In fact, I'm going to paste in my "practice run" using Dragon for the first time:

Dragon naturally speaking review.

Many people have recommended this software to me. After a long debate, I decided to finally give it a try. Early on it is hard to figure out it is a good piece of equipment or not. Early on I'm having a hard time with actual word showing up that I did not say. But I have been told that this is a problem that most people have with speaking software right out-of-the-box. I do have to admit, that so far I am fairly impressed with this software. The hardest part for most people, including myself, is having the patience to train the software to work for us. When the software is working fine you definitely pick up speed and versus typing.

This is my first test using Dragon NaturallySpeaking software. There is no question in my mind, that this is a much better piece of software than the cheap version that comes with some Windows. When I tried using other brand it was pretty much worthless. I can already see how the this particular piece of software could definitely help me out. One thing you will have to be aware of so, is that you will have to do a lot of visual checking and correcting to make sure the words are coming out right.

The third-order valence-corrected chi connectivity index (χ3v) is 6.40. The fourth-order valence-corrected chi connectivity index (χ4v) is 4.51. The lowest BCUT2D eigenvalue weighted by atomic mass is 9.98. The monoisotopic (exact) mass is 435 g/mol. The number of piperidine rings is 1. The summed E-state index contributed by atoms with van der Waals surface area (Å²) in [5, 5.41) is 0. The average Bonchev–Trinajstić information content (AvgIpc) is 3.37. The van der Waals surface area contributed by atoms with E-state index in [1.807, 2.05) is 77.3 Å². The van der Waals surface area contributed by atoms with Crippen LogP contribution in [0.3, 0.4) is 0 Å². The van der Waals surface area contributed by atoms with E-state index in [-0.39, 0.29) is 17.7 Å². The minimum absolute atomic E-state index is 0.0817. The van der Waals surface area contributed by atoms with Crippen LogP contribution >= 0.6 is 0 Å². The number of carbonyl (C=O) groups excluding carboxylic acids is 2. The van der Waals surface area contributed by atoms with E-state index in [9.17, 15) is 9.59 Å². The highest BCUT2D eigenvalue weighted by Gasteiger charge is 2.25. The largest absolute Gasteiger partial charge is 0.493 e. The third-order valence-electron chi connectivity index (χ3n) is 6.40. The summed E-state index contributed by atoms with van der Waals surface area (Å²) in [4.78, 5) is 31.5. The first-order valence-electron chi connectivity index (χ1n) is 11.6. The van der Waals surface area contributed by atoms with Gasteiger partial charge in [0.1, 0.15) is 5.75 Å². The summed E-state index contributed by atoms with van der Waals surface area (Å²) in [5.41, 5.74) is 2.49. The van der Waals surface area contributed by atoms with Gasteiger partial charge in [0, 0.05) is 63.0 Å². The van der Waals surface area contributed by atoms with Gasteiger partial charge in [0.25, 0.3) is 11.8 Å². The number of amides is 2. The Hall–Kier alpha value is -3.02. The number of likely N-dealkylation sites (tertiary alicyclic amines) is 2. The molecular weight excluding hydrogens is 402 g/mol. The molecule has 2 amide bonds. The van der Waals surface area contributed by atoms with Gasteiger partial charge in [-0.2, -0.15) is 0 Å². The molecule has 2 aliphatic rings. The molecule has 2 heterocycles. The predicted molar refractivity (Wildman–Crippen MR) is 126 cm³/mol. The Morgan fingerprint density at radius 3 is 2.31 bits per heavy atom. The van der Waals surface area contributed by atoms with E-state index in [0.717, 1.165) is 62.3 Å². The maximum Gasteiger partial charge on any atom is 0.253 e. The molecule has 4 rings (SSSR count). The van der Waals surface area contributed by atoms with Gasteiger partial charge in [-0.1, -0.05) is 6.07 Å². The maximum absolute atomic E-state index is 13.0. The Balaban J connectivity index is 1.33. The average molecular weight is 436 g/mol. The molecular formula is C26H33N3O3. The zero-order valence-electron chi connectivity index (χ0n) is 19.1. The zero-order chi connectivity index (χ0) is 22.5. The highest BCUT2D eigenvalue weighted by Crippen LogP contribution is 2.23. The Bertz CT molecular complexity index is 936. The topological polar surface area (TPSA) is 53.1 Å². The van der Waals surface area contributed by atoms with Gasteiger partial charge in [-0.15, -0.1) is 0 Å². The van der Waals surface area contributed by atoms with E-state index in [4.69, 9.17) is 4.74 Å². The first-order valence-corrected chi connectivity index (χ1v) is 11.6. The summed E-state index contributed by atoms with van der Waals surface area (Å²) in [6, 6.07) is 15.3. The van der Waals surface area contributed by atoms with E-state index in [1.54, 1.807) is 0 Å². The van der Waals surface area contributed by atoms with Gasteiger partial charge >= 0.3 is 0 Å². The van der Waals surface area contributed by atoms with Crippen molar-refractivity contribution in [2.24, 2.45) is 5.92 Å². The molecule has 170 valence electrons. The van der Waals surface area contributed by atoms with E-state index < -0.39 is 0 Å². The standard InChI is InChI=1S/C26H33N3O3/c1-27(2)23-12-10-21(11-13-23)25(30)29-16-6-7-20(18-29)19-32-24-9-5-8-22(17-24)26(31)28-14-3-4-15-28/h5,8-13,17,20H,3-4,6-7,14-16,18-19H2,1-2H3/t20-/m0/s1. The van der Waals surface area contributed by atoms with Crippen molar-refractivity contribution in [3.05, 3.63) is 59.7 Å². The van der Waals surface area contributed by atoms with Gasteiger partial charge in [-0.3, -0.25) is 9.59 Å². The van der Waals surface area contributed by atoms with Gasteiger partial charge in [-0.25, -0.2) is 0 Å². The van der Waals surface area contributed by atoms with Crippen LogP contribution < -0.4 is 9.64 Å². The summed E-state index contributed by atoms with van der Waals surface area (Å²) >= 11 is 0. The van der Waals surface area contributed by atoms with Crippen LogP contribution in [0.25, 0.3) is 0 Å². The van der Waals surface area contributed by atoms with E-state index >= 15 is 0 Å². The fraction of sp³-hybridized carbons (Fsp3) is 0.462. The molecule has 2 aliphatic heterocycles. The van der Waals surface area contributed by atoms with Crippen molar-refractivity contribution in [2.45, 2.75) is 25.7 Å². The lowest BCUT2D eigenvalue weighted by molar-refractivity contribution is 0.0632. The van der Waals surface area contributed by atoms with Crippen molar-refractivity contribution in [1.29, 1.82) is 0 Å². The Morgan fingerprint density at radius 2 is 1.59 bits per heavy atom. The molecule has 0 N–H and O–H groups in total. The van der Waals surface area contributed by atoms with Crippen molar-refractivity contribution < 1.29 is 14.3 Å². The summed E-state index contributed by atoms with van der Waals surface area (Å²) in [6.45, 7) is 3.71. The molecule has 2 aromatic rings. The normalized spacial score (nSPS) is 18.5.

Another very important aspect of using the Dragon NaturallySpeaking software is that you have to make some corrections yourself. Making the corrections with your voice instead of typing them in, helps to train the software to recognize your own enunciation's and accents. I also think that while correcting text to seems difficult at first part of that is just not being familiar with the command first time.